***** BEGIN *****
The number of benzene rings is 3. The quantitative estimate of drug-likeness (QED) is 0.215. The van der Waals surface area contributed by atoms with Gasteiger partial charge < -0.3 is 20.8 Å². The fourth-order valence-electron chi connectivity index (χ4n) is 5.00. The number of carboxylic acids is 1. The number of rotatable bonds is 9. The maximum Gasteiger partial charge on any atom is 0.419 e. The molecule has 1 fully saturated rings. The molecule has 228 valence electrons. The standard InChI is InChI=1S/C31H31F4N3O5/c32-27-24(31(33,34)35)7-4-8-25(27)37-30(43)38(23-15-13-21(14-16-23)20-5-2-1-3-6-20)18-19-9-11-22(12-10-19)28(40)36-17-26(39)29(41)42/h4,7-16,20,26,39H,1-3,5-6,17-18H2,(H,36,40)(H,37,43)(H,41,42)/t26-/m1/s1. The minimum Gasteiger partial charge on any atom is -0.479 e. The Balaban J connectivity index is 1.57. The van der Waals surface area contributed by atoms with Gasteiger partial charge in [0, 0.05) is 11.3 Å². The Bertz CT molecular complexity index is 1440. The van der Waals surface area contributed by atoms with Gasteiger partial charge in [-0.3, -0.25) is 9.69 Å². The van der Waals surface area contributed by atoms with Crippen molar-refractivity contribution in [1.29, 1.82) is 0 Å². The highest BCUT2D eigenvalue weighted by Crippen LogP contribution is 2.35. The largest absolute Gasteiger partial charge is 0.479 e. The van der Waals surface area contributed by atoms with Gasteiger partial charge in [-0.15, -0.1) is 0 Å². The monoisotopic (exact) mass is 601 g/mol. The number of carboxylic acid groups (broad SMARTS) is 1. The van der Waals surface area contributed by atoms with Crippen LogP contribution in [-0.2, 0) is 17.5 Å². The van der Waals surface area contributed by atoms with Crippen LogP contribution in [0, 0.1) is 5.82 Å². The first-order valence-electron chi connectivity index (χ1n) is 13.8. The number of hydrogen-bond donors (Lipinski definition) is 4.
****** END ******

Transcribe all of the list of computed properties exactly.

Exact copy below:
The number of benzene rings is 3. The quantitative estimate of drug-likeness (QED) is 0.215. The van der Waals surface area contributed by atoms with Gasteiger partial charge < -0.3 is 20.8 Å². The fourth-order valence-electron chi connectivity index (χ4n) is 5.00. The number of carboxylic acids is 1. The number of rotatable bonds is 9. The maximum Gasteiger partial charge on any atom is 0.419 e. The molecule has 1 fully saturated rings. The molecule has 228 valence electrons. The standard InChI is InChI=1S/C31H31F4N3O5/c32-27-24(31(33,34)35)7-4-8-25(27)37-30(43)38(23-15-13-21(14-16-23)20-5-2-1-3-6-20)18-19-9-11-22(12-10-19)28(40)36-17-26(39)29(41)42/h4,7-16,20,26,39H,1-3,5-6,17-18H2,(H,36,40)(H,37,43)(H,41,42)/t26-/m1/s1. The minimum Gasteiger partial charge on any atom is -0.479 e. The Balaban J connectivity index is 1.57. The van der Waals surface area contributed by atoms with Gasteiger partial charge in [0, 0.05) is 11.3 Å². The Bertz CT molecular complexity index is 1440. The van der Waals surface area contributed by atoms with Gasteiger partial charge in [-0.3, -0.25) is 9.69 Å². The van der Waals surface area contributed by atoms with Crippen molar-refractivity contribution in [1.29, 1.82) is 0 Å². The highest BCUT2D eigenvalue weighted by Crippen LogP contribution is 2.35. The largest absolute Gasteiger partial charge is 0.479 e. The van der Waals surface area contributed by atoms with Gasteiger partial charge in [-0.15, -0.1) is 0 Å². The monoisotopic (exact) mass is 601 g/mol. The number of carboxylic acid groups (broad SMARTS) is 1. The van der Waals surface area contributed by atoms with Crippen LogP contribution in [-0.2, 0) is 17.5 Å². The van der Waals surface area contributed by atoms with Crippen LogP contribution in [0, 0.1) is 5.82 Å². The first-order valence-electron chi connectivity index (χ1n) is 13.8. The number of hydrogen-bond donors (Lipinski definition) is 4.